How to Hip Hinge (FIX THIS!)

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The hip hinge is the most crucial joint mechanical element of a successfully, and safely performed squat. If you want to squat more weight and keep your knees, low back and ankles injury free in the process, you are going to have to learn how to execute a properly performed hip hinge. In this video I’m going to show you how to hip hinge properly with one simple to execute external cue that you can start doing within minutes from now.

The reason why the hip hinge is so important is that it sets up the rest of the mechanics through the ankles, knees and hips during the squat. If you restrict the range of motion in the hips while attempting to squat too upright, you are going to definitely feel the repercussions of this poor form when it wreaks havoc on your knees. In order to direct the load squarely onto the quads rather than the knees you have to learn to sit back into the hips and turn on the posterior chain from the start.

Some people will tell you that the best cue is to sit back. That is tough to do if you aren’t quite sure where the sit should be initiated from in the first place. As I just pointed out, it is possible to lower your center of gravity towards the floor by initiating the movement from the knees. It won’t look pretty and you will place undo stress on the knees, however it is possible. That doesn’t make it correct however.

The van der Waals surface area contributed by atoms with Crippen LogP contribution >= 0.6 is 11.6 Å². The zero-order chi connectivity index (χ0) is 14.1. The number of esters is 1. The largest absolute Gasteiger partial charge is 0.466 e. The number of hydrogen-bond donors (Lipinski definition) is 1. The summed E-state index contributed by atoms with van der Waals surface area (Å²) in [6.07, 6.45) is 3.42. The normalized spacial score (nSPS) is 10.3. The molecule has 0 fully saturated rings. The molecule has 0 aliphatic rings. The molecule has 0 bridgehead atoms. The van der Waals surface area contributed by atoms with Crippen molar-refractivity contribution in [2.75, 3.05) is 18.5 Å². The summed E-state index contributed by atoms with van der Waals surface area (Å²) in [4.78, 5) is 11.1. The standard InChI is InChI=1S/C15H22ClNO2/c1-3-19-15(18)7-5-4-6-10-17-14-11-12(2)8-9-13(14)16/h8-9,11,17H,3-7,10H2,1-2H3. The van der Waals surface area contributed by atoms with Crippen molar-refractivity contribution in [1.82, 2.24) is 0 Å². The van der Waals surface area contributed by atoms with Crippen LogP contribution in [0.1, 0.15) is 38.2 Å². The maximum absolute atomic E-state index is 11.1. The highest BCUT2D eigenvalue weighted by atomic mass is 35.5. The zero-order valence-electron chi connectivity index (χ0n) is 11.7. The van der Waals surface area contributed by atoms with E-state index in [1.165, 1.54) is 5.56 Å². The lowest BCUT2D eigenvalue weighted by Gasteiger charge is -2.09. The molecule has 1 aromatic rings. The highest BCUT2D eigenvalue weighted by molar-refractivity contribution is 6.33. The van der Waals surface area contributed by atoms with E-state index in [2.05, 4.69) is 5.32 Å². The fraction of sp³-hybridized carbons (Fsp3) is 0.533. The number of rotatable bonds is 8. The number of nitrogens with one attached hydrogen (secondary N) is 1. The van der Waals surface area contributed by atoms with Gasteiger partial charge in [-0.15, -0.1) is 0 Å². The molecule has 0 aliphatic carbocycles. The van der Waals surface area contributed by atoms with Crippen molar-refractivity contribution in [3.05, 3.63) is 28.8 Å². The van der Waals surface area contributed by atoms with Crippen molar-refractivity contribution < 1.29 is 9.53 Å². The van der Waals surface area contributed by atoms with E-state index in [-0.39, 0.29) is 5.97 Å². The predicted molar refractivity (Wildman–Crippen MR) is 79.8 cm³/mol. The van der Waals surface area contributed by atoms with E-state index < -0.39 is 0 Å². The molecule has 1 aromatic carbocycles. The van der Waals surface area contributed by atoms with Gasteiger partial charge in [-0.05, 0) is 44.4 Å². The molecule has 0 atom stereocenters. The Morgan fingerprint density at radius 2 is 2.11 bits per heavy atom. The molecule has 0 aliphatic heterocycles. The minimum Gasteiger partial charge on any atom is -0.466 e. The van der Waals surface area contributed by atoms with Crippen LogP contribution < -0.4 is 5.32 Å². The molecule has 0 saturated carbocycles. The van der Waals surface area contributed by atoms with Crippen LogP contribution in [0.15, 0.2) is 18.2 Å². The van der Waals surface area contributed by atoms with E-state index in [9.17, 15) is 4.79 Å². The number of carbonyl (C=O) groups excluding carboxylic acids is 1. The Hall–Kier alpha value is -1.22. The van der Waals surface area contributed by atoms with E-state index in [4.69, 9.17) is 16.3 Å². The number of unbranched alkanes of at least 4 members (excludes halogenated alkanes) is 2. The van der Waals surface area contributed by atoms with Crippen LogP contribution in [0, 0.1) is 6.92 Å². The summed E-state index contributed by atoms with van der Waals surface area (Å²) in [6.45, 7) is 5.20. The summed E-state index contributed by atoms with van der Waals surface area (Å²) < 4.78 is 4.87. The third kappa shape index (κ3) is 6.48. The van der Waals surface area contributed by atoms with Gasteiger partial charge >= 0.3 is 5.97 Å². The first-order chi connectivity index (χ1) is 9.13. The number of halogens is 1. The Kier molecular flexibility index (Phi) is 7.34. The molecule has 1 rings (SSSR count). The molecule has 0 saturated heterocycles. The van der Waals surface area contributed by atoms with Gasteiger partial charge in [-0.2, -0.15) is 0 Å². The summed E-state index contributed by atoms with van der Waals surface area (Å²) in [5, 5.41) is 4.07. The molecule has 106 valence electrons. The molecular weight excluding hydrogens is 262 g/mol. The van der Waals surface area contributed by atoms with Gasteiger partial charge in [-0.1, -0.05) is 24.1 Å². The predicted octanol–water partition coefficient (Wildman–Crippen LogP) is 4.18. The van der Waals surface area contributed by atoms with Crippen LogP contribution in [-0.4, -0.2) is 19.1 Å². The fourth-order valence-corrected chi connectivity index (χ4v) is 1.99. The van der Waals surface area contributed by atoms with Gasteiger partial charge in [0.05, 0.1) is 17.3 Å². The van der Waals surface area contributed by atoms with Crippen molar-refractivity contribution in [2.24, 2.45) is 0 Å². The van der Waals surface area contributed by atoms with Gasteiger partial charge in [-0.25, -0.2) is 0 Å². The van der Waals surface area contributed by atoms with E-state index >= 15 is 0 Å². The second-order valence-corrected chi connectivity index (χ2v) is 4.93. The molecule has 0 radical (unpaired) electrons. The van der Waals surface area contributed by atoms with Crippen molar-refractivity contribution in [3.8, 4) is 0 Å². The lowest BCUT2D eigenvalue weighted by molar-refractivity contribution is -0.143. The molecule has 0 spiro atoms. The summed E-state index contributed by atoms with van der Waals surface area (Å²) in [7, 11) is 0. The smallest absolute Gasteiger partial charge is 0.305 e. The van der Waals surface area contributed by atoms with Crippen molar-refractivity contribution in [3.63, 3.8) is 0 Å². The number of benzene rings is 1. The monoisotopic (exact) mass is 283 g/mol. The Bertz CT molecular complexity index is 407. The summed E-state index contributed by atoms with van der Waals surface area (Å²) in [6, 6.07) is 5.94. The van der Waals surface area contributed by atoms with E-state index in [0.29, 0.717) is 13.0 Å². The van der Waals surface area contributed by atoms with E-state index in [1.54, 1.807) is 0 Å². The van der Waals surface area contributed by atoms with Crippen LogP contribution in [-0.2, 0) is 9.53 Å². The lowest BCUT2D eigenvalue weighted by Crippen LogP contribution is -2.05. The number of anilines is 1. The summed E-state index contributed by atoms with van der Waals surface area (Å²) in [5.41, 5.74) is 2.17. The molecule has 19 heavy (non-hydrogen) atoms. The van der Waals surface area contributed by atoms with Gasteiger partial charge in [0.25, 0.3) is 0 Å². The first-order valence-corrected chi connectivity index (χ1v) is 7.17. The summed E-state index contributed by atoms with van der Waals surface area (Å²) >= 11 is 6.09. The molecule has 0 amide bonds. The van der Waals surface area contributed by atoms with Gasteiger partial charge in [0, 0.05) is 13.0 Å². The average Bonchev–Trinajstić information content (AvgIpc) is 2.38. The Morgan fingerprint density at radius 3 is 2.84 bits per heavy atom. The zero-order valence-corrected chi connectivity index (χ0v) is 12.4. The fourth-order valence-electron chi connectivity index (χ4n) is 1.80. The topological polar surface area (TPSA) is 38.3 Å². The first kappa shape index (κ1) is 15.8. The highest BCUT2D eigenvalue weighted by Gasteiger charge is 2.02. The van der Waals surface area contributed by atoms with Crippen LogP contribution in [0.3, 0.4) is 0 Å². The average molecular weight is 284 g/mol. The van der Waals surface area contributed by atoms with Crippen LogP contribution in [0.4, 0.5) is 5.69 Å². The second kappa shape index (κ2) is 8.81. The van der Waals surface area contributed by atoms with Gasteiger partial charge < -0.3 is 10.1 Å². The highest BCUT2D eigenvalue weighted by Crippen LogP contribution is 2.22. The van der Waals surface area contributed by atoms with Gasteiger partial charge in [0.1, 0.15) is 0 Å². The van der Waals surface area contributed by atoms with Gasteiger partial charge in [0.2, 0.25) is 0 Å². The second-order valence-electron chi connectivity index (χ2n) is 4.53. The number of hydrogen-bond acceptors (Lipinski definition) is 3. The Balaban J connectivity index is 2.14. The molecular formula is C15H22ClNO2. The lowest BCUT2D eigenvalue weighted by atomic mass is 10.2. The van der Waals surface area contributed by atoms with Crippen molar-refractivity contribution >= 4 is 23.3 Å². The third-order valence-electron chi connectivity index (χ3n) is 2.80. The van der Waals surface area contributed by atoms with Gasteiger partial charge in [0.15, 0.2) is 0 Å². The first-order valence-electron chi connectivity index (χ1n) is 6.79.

To begin the squat, you need to hinge at the hip and the best cue for learning how and where this needs to occur is an external cue. That is where the instant fix cue for learning how to hip hinge comes in. All you need is your hands. You don’t even need weight at this point, as the most important thing you are doing is grooving what it will feel like when properly performed.

Place the pinky side of your hand on the crease of your hips. Your hands should angle downwards following the path of the inguinal lines in your lower abdomen. Your goal should be to try and make the hand disappear in the crease between your lower stomach and upper thigh as you descend into the squat. If you can no longer see your hand and feel it squeezed between the leg and abdomen at the bottom, then you have performed this properly.

Your knees should be either a little in front of or in line with the toes at the bottom of the squat. Most importantly, your chest should be up and out with no kyphotic curving of the spine in either the thoracic or lumbar area. From here, you can do an additional drill if you find that your knees are caving in as you go down. Use a mini band or the elastic of your pants to provide feedback for you to push against to keep your knees pushing out as you descend and focus on the hip hinge.

Both of these techniques are instant external feedback cues that work great for teaching you how to hip hinge properly so that you can start squatting more weight, pain free. If you are looking for a complete program that puts the science back in strength to help you get much more out of every workout that you do, be sure to head to and get the ATHLEAN-X Training System.

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